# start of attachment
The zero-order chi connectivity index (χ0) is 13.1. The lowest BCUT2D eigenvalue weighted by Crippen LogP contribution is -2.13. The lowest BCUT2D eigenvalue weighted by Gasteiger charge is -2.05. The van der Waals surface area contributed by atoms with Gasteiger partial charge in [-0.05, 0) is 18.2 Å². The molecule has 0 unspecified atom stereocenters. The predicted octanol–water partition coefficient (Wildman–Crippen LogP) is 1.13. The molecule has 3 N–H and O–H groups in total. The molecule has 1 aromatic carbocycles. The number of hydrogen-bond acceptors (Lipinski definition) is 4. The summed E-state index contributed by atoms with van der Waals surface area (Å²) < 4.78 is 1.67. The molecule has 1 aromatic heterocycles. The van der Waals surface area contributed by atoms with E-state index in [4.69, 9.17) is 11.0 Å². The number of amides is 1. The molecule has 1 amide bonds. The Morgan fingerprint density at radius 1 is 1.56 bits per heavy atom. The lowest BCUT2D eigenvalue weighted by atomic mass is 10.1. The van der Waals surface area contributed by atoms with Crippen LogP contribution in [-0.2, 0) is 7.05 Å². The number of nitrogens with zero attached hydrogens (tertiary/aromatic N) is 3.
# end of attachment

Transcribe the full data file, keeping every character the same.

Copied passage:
The zero-order chi connectivity index (χ0) is 13.1. The lowest BCUT2D eigenvalue weighted by Crippen LogP contribution is -2.13. The lowest BCUT2D eigenvalue weighted by Gasteiger charge is -2.05. The van der Waals surface area contributed by atoms with Gasteiger partial charge in [-0.05, 0) is 18.2 Å². The molecule has 0 unspecified atom stereocenters. The predicted octanol–water partition coefficient (Wildman–Crippen LogP) is 1.13. The molecule has 3 N–H and O–H groups in total. The molecule has 1 aromatic carbocycles. The number of hydrogen-bond acceptors (Lipinski definition) is 4. The summed E-state index contributed by atoms with van der Waals surface area (Å²) < 4.78 is 1.67. The molecule has 1 aromatic heterocycles. The van der Waals surface area contributed by atoms with E-state index in [4.69, 9.17) is 11.0 Å². The number of amides is 1. The molecule has 1 amide bonds. The Morgan fingerprint density at radius 1 is 1.56 bits per heavy atom. The lowest BCUT2D eigenvalue weighted by atomic mass is 10.1. The van der Waals surface area contributed by atoms with Crippen LogP contribution in [-0.2, 0) is 7.05 Å². The number of nitrogens with zero attached hydrogens (tertiary/aromatic N) is 3.